[First Nations’ Historical] Lack of Access to Lawyers

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“Another historical obstacle for First Nations who wished to press claims was that they generally did not have access to lawyers who could bring their case to the courts if governments did not act. Until 1860, the British Crown’s appointees, and, after Confederation, the federal government, controlled First Nation spending. Further, until the 1960’s, federal “Indian agents” supervised all significant First Nation activities, including band council meetings. Federal officials regularly declined to approve the hiring of lawyers – apparently to protect First Nations from exaggerated expectations and from the payment of excessive legal fees. Indeed, in 1927, faced with rising pressure from First Nations on land claims, the federal government passed the following amendment to the Indian Act:

Every person who, without the consent of the Superintendent General … receives, solicits or requests from any Indian any payment or contribution … for the prosecution of any claim which the tribe or band of Indians … has … for the recovery of any claim or money for the benefit of the said tribe or band, shall be guilty of an offence.

This prohibition on legal representation for First Nations remained in effect until 1951.”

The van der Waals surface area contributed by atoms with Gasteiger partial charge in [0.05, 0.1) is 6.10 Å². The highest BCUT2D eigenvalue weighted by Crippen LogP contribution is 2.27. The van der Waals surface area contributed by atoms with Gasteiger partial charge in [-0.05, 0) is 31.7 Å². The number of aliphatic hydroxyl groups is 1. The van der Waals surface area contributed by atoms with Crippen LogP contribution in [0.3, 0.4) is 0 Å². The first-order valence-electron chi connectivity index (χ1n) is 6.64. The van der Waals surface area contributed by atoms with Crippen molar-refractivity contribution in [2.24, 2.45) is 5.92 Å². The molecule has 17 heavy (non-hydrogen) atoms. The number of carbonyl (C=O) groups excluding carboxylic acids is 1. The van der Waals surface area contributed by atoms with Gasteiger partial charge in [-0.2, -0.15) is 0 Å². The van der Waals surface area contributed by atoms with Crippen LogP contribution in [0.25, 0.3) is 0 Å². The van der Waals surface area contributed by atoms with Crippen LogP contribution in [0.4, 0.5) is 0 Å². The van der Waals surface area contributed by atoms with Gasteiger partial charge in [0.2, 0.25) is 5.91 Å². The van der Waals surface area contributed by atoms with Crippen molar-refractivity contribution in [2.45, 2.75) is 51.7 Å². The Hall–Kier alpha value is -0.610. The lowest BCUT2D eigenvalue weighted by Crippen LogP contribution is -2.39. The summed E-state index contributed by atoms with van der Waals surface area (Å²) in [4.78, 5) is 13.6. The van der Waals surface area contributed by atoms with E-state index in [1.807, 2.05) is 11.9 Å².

Word for word from Michael Coyle’s report, Addressing Aboriginal Land and Treaty Rights in Ontario: An Analysis of Past Policies and Options for the Future, page 18. Pulled from Ontario’s Ministry of the Attorney General.

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Lack of Access to First Nation Records

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“Government archives in Ontario are filled with particularized petitions by First Nations for government action to redress violations of their land and treaty rights. Today most of the issues raised in those petitions remain unresolved. One obstacle historically faced by First Nations was that the records relating to their treaties, land transactions, and trust funds were kept by the federal government. Until late in the twentieth century, First Nations had very limited access to these records. First Nation requests for information about their land dealings were often denied. Thus, in the 1830’s when the Mississaugas of New Credit, concerned about encroachments on their lands near Toronto, asked for a formal confirmation of their landholdings in order to enforce their rights, they were refused. Their Chief, an educated Methodist Minister named Peter Jones (Kahkewaquonaby), went so far as to petition the Queen in England. His request was ultimately denied, on the basis that the Mississaugas were not capable of handling such responsibility.

Even as recently as 1957, when the Musqueam First Nation surrendered part of their land in downtown Vancouver so that it could be leased to a golf club, the First Nation did not learn from the federal government the terms of the lease until 12 years later.”

Word for word from Michael Coyle’s report, Addressing Aboriginal Land and Treaty Rights in Ontario: An Analysis of Past Policies and Options for the Future, page 18. Pulled from Ontario’s Ministry of the Attorney General.